Barbershop: The Art of Queer Failure (currently on view at the Wassaic Project in Wassaic, NY)
Barbershop: The Art of Queer Failure (currently on view at the Wassaic Project in Wassaic, NY)

Barbershop: The Art of Queer Failure embraces the ethos of queer failure as a productive way of proposing alternatives rather than adhering to traditions of barbershops which under the guise of giving haircuts often reinforce notion about heteropatriarchal masculinity.

Barbershop: The Art of Queer Failure, fails to reinforce masculinity and instead gives any barbershop style haircut to anyone of any gender who is willing to engage in an act of queer world-making.

IN exchange for a queer failure haircut participants agree to engage in an act of queer world making before their haircut grows out. The exchange associated with your haircut will be negotiated before or during your haircut. Some suggested acts of queer world-making in exchange for your hair cut can be found posted in the installation.

Haircuts will be given by artist the artist, Ace Lehner who is not a trained barber but who has been cutting hair outside of sanctioned barber channels for over a decade. hence part of the ethos of queer failure.

 Failure has been part of queerness since the terms' reclamation in the 1980s. Queerness as identity and method fails to perform in ways that mainstream culture encourages. Queers fail to perform normatively when it comes to romantic partners, sexualities, gender identities, family structures, aesthetics, world making, and much more. Queer and queerness fail on purpose to be normative and instead throw norms, essentialism, and givens into question. Queers and queerness fail on purpose as a means of creating other possibilities.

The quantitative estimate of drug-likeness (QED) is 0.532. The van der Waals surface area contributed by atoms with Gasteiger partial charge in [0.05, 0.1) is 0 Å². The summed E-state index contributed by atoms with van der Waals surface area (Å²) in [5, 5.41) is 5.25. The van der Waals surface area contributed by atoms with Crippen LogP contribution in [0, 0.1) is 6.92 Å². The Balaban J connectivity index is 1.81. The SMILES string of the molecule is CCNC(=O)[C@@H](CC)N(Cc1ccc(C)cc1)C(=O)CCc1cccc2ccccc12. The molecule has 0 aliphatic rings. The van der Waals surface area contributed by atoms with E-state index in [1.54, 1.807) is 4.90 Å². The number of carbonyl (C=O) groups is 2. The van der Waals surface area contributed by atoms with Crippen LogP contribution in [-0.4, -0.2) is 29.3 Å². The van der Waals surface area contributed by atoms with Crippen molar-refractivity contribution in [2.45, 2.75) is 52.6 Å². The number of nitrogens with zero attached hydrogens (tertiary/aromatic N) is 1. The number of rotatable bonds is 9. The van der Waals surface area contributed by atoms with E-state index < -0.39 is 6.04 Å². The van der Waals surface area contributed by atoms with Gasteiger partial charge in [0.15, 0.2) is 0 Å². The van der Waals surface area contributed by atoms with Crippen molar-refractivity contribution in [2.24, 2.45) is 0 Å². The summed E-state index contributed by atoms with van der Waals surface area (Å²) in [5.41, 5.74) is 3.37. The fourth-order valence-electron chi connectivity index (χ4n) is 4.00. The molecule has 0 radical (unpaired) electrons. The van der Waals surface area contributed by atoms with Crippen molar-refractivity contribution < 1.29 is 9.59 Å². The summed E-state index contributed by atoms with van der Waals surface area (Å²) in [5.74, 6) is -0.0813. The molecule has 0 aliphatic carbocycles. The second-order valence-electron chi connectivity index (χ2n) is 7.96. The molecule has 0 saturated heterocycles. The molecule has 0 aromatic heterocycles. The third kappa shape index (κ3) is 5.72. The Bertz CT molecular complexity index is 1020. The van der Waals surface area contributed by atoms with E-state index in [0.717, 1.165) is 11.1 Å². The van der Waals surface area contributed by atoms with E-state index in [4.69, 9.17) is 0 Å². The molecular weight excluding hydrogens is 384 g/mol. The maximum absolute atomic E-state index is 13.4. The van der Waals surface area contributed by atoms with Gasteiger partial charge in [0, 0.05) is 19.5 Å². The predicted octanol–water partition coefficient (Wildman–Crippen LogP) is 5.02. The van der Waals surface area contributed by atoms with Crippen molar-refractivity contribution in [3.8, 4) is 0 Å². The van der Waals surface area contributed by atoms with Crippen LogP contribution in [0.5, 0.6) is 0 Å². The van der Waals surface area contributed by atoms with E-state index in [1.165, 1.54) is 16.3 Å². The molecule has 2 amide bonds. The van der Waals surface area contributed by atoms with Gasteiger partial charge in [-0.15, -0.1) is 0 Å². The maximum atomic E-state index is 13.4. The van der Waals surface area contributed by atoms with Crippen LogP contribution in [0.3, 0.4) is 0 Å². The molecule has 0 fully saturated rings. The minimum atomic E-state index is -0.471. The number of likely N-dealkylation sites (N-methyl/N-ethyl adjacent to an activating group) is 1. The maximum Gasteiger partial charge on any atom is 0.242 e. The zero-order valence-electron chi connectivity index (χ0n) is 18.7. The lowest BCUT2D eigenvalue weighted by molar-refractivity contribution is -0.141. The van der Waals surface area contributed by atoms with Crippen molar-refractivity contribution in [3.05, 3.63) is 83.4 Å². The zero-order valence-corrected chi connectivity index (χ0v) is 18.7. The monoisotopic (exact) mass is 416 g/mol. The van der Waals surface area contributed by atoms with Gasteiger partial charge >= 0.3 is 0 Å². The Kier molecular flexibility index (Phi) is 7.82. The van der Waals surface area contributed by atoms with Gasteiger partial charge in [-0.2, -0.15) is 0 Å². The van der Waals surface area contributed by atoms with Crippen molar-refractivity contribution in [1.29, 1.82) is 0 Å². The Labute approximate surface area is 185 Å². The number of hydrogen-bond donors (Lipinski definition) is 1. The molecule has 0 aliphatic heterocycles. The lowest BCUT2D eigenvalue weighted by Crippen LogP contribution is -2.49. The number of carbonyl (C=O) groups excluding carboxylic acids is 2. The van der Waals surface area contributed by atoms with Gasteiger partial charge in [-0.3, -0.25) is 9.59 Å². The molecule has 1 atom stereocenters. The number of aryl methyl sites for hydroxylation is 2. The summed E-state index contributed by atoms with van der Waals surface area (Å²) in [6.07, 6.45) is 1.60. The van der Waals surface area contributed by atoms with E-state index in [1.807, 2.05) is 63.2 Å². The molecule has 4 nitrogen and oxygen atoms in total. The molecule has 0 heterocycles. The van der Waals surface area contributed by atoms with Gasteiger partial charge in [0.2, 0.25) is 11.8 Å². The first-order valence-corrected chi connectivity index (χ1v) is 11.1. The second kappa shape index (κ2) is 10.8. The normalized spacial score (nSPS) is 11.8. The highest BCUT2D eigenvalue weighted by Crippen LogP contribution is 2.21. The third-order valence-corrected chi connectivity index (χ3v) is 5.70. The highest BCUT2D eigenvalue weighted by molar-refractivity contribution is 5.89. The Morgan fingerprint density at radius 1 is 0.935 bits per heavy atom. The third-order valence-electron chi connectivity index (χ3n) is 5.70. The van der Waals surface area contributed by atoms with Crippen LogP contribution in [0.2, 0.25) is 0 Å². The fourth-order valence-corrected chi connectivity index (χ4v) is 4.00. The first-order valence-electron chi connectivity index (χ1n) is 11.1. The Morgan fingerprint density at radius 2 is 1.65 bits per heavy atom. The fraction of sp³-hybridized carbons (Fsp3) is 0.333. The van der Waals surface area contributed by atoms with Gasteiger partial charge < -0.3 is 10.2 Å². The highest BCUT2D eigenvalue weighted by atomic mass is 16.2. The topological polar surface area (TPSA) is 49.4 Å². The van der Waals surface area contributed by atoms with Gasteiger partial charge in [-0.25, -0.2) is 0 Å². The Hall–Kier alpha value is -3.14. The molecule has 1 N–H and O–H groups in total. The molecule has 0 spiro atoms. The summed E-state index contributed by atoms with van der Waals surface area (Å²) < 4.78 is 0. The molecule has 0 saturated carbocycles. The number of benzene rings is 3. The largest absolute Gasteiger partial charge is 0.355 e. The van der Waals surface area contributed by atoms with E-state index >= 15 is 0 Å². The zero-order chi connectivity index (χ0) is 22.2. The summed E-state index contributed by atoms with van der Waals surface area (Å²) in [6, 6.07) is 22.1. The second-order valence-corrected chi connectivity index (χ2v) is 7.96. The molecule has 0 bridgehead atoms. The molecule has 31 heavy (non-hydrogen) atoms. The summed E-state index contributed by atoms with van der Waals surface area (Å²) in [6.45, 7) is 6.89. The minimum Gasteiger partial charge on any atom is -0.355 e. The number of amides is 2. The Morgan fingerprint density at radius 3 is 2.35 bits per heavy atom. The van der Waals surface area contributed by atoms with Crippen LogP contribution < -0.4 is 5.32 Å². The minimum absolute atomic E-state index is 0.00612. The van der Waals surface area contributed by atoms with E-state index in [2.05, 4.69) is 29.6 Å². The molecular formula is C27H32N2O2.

Failure has been part of queerness since the terms' reclamation in the 1980s. Queerness as identity and method fails to perform in ways that mainstream culture encourages. Queers fail to perform normatively when it comes to romantic partners, sexualities, gender identities, family structures, aesthetics, world making, and much more. Queer and queerness fail on purpose to be normative and instead throw norms, essentialism, and givens into question. Queers and queerness fail on purpose as a means of creating other possibilities.

Screenshot 2019-08-20 13.30.49.png
Screenshot 2019-08-20 13.30.13.png
IMG_5869.JPG
 This poster is hand drawn and then screen printed in the style of iconic barbershop posters, but instead of showcasing various versions of heteropatriarchal, cisnormative, masculinity masquerading as haircuts this poster images queer and trans culture producers, artists and scholars of various sexual and gender orientations that all have short, barbered hairstyles. The poster is for sale and part of the proceeds go to the Transgender Law Center, and the rest goes to helping fund this project.

This poster is hand drawn and then screen printed in the style of iconic barbershop posters, but instead of showcasing various versions of heteropatriarchal, cisnormative, masculinity masquerading as haircuts this poster images queer and trans culture producers, artists and scholars of various sexual and gender orientations that all have short, barbered hairstyles. The poster is for sale and part of the proceeds go to the Transgender Law Center, and the rest goes to helping fund this project.

Screenshot 2019-08-20 13.30.33.png
more documentation coming soon...
more documentation coming soon...